The most important message of the weekend as far as media goes was how
influential multiple platforms are, and we're not talking her about those
shoes popular in the 1970's that almost guaranteed a sprained ankle, either.
Media, of course, include newspapers and magazines, television - network,
public, satellite, and cable, and radio - AM and FM. Added to these are
low-frequency radio (see Prometheus
Radio Project -
for more information on a David and Goliath battle) and, drum roll here, the
Internet. For a newsmagazine like Press For Democracy, the Internet allows
us to stream from our website (coming soon!) and post on sites such as YouTube.
As it is now, if we want our programs shown on other cable access stations,
we have to have a local person willing to hand carry the DVD to the station
and request for it to be shown. With something like YouTube, our programs
can be available at that site as well as at ours. Many groups, authors,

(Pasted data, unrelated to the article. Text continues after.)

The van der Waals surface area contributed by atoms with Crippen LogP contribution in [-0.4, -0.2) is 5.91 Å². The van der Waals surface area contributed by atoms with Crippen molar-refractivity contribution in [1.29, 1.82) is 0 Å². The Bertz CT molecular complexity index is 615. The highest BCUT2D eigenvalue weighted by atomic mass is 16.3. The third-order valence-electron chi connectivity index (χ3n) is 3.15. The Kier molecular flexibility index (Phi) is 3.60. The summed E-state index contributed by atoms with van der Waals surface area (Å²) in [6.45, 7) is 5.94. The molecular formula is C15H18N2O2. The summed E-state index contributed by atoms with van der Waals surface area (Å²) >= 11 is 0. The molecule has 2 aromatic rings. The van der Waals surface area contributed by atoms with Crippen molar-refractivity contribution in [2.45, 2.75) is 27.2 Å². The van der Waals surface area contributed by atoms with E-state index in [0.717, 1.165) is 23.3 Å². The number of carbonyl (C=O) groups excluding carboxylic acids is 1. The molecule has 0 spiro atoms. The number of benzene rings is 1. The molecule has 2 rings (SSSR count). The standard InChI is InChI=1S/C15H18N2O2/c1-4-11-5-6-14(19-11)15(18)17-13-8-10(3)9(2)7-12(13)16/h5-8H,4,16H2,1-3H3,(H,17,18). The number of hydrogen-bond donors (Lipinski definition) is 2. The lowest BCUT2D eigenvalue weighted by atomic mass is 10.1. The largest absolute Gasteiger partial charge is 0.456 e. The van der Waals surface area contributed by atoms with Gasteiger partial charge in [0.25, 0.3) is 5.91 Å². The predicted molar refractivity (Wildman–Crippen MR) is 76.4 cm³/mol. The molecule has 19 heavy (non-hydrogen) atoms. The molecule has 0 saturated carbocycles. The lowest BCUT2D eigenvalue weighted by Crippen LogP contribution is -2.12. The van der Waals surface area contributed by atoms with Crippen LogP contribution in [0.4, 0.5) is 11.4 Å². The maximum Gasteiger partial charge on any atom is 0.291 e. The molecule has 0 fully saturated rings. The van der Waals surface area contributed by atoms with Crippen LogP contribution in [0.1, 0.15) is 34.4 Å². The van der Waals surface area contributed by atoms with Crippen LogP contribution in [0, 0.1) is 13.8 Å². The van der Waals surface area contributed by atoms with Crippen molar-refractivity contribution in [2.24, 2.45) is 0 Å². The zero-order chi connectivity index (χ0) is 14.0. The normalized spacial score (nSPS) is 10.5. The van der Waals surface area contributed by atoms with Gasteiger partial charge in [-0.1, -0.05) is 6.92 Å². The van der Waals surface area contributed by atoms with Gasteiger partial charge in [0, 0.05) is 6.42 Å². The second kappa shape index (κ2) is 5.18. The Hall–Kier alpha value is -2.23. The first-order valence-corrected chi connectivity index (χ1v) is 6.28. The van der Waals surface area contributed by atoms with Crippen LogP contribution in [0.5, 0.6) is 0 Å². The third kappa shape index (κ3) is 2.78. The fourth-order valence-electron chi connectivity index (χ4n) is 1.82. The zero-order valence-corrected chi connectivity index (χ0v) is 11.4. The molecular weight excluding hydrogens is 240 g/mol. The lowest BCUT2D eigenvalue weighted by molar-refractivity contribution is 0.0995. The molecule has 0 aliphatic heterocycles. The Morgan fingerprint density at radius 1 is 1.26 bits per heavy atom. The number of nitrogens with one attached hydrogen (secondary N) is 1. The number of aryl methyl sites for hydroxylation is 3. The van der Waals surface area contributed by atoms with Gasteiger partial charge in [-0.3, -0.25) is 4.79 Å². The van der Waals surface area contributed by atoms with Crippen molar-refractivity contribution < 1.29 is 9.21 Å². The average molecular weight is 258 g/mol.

or other alternative media sources post links at their sites. We can do that
for others and they can for us too. The Internet with all of its possibilities
can allow our programs to be seen by far more people than those who watch
public access television.
Now with that said about the joys of the Internet, the discussion about the validity of 'blogs' has begun. Chris Nolan of Spot-On.com said she and her organization have an online newsmagazine, not a blog. She requires that her writers are trained as journalists and use the 'who, what, when' to get to the 'why' in their reporting. As the Internet becomes ever more influential, yes Hilary Clinton did announce the formation of her study group for running for president on the Internet, accountability also must be present. For Nolan and many people, the integrity of what one posts on one's website, or blog, will come under more scrutiny.
All in all, Janice and I came away from this conference with many new ideas, some content for shows of our own, and leads to follow up on. This conference was energizing for us both, even as we came home dog-tired. With deep gratitude we thank all of you who supported us through good wishes and donations. We are hopeful we will be able to put into practice what we learned.